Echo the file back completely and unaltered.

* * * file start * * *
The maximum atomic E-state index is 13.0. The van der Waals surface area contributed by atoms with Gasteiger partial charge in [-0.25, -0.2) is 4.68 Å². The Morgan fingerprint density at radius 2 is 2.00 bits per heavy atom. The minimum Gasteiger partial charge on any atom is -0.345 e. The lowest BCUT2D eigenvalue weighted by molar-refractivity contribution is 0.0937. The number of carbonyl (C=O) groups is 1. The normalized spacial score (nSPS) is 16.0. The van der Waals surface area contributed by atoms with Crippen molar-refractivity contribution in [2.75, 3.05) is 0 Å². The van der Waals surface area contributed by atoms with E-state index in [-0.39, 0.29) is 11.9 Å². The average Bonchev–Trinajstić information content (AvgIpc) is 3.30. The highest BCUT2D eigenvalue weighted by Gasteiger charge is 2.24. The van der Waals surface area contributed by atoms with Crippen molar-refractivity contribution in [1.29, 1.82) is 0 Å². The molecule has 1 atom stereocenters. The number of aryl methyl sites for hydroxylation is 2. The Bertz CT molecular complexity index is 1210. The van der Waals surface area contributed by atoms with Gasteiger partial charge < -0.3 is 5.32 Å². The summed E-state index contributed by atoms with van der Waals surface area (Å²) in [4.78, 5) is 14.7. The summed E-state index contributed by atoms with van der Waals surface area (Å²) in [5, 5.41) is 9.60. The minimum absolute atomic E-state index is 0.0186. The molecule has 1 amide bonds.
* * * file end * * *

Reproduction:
The maximum atomic E-state index is 13.0. The van der Waals surface area contributed by atoms with Gasteiger partial charge in [-0.25, -0.2) is 4.68 Å². The Morgan fingerprint density at radius 2 is 2.00 bits per heavy atom. The minimum Gasteiger partial charge on any atom is -0.345 e. The lowest BCUT2D eigenvalue weighted by molar-refractivity contribution is 0.0937. The number of carbonyl (C=O) groups is 1. The normalized spacial score (nSPS) is 16.0. The van der Waals surface area contributed by atoms with Crippen molar-refractivity contribution in [2.75, 3.05) is 0 Å². The van der Waals surface area contributed by atoms with E-state index in [-0.39, 0.29) is 11.9 Å². The average Bonchev–Trinajstić information content (AvgIpc) is 3.30. The highest BCUT2D eigenvalue weighted by Gasteiger charge is 2.24. The van der Waals surface area contributed by atoms with Crippen molar-refractivity contribution in [1.29, 1.82) is 0 Å². The molecule has 1 atom stereocenters. The number of aryl methyl sites for hydroxylation is 2. The Bertz CT molecular complexity index is 1210. The van der Waals surface area contributed by atoms with Gasteiger partial charge < -0.3 is 5.32 Å². The summed E-state index contributed by atoms with van der Waals surface area (Å²) in [4.78, 5) is 14.7. The summed E-state index contributed by atoms with van der Waals surface area (Å²) in [5, 5.41) is 9.60. The minimum absolute atomic E-state index is 0.0186. The molecule has 1 amide bonds.